3) Stand by your art. Some people were offended by this work. *For Colored Girls* is full of curse words and decidedly feminist (a dirty word in some circles). As a Christian from an evangelical background, it was difficult for me to see that the work I chose to produce offended some people's sense of morality. I have seen the power of this work, though. I understand that Shange's message is one of struggle and hope. I heard cast members and audience members speak to that message. And, anyway, I believe Christ was a feminist, too. When we saw Shange at UALR, she was unapologetic to those whom she offended. "I just don't have time for that, " she said. I don't know if I want to be that unapologetic because I truly want people to UNDERSTAND the value of the work. I believe that understanding comes through conversation rather than writing someone off. There's a balance somewhere there.
1) How can we make community partnerships more substantial and meaningful?
2) How can we start the planning process earlier?
3) How can we bring the necessary people into the planning process earlier?
4) How can we achieve community buy-in like this in every project we do?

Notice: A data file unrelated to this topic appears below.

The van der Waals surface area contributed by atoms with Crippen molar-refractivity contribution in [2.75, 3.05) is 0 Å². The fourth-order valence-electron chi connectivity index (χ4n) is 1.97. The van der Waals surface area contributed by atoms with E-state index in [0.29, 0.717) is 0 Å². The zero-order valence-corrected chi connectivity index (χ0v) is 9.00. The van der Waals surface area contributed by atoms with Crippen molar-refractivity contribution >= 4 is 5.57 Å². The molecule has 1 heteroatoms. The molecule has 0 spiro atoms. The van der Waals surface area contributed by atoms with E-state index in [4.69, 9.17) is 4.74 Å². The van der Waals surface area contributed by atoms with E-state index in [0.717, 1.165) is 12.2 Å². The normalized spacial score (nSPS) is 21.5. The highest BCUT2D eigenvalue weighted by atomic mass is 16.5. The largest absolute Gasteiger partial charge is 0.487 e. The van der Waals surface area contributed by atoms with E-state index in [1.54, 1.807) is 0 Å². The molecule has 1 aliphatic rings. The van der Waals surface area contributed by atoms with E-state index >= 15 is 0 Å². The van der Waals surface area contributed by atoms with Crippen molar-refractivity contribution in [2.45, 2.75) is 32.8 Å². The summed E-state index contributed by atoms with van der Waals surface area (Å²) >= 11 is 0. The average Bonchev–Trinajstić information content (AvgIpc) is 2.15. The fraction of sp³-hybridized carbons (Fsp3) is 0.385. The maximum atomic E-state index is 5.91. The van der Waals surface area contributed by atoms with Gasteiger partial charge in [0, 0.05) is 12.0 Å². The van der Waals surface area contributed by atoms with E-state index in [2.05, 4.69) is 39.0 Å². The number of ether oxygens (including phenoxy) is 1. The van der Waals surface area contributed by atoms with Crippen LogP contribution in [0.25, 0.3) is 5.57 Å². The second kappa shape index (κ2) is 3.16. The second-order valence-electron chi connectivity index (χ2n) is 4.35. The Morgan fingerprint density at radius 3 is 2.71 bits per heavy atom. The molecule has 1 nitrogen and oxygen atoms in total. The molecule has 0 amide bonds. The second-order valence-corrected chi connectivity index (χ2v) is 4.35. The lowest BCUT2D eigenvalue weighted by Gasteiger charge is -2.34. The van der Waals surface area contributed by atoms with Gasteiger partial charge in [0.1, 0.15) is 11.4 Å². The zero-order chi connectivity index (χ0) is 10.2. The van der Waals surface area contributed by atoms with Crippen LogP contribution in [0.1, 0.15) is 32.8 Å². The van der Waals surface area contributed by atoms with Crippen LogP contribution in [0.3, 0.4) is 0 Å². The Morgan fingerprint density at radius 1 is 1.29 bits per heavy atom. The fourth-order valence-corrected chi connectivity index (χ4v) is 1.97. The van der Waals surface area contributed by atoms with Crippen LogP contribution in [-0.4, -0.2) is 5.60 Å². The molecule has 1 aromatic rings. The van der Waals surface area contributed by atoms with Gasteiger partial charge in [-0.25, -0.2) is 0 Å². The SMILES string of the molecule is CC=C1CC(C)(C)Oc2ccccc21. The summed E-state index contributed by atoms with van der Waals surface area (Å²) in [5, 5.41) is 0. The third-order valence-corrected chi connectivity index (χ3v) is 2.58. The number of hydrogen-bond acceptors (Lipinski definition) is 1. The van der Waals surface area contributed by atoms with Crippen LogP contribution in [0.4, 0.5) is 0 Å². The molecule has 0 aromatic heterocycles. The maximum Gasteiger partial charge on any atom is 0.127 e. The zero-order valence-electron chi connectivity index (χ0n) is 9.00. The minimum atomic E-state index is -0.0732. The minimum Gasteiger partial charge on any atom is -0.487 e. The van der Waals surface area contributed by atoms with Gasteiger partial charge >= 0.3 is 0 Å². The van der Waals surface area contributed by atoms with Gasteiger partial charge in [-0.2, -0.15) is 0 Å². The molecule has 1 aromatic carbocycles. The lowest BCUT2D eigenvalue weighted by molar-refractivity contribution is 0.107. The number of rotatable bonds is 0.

5) How can we make the best use of this momentum?
That's a start. I'm sure more questions will arise. Looking forward to the next project!
We're entering our final week of rehearsals, and I feel so many emotions--fear, joy, pride, excitement. This process has raised so many questions for me about community-engaged performance. When this is all over, I will write more about that. In the meantime, here are some pics from rehearsal. These are our "postures of distress."
One of our community engagement elements involves a partnership with Laman Library. Laman's Special Projects Coordinator, Paula Morrell, and I developed the partnership as a series of workshops--2 reading circles and 1 writing/visual art workshop. PTC English instructor Jerrica Ryan facilitated the reading circle in which participants discussed and analyzed the work. PTC Visual Art Instructor Kimberly Kwee and Paula Morrell co-facilitated the writing/visual art workshop. Using the play as inspiration, participants merged collages and writing to create artworks which will be displayed as a front of house exhibit during the performances at Mosaic Templars. Thank you Jerrica, Paula, Kim, and everyone at Laman for helping us bring more community members into our artistic process!
UALR provided our cast and crew with the opportunity to meet *For Colored Girls* playwright Ntzoke Shange on Thursday night. As part of their Black History Month celebrations, UALR invited Shange down for a reading and book signing. Shange read several selections from *For Colored Girls* and her other works. It was exciting for me to see our actors with her because some of our cast members connect so deeply with her work. One of our ladies slipped out with her on a smoke break to sneak a hug and a picture. Several of our ladies hugged her with the deep gratitude that only a source of profound inspiration deserves. It was indeed a special night that reinforced our desire to honor Shange's beautiful words.